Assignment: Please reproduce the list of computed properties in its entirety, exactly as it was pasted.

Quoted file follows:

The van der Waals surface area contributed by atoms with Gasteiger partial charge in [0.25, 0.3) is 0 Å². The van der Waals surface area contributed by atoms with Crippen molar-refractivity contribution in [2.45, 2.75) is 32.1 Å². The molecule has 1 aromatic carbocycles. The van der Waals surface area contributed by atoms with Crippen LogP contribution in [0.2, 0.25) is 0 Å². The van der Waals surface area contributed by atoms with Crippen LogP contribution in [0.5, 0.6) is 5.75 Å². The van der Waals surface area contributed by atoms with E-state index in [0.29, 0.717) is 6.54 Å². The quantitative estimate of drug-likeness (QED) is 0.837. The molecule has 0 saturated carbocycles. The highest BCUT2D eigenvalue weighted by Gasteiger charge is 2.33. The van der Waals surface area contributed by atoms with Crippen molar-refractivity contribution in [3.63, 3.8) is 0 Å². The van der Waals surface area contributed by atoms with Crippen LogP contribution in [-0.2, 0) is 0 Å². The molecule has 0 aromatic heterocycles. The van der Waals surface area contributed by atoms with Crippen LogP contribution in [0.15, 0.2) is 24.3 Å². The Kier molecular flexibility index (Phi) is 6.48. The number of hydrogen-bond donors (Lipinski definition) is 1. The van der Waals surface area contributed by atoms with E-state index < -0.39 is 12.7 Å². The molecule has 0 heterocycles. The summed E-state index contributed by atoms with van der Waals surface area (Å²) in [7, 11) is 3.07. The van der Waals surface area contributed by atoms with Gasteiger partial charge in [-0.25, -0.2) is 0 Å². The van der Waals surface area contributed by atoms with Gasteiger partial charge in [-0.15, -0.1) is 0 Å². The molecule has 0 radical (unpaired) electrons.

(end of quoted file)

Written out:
The van der Waals surface area contributed by atoms with Gasteiger partial charge in [0.25, 0.3) is 0 Å². The van der Waals surface area contributed by atoms with Crippen molar-refractivity contribution in [2.45, 2.75) is 32.1 Å². The molecule has 1 aromatic carbocycles. The van der Waals surface area contributed by atoms with Crippen LogP contribution in [0.2, 0.25) is 0 Å². The van der Waals surface area contributed by atoms with Crippen LogP contribution in [0.5, 0.6) is 5.75 Å². The van der Waals surface area contributed by atoms with E-state index in [0.29, 0.717) is 6.54 Å². The quantitative estimate of drug-likeness (QED) is 0.837. The molecule has 0 saturated carbocycles. The highest BCUT2D eigenvalue weighted by Gasteiger charge is 2.33. The van der Waals surface area contributed by atoms with Crippen molar-refractivity contribution in [3.63, 3.8) is 0 Å². The van der Waals surface area contributed by atoms with Crippen LogP contribution in [-0.2, 0) is 0 Å². The molecule has 0 aromatic heterocycles. The van der Waals surface area contributed by atoms with Crippen LogP contribution in [0.15, 0.2) is 24.3 Å². The Kier molecular flexibility index (Phi) is 6.48. The number of hydrogen-bond donors (Lipinski definition) is 1. The van der Waals surface area contributed by atoms with E-state index < -0.39 is 12.7 Å². The molecule has 0 heterocycles. The summed E-state index contributed by atoms with van der Waals surface area (Å²) in [7, 11) is 3.07. The van der Waals surface area contributed by atoms with Gasteiger partial charge in [-0.25, -0.2) is 0 Å². The van der Waals surface area contributed by atoms with Gasteiger partial charge in [-0.15, -0.1) is 0 Å². The molecule has 0 radical (unpaired) electrons.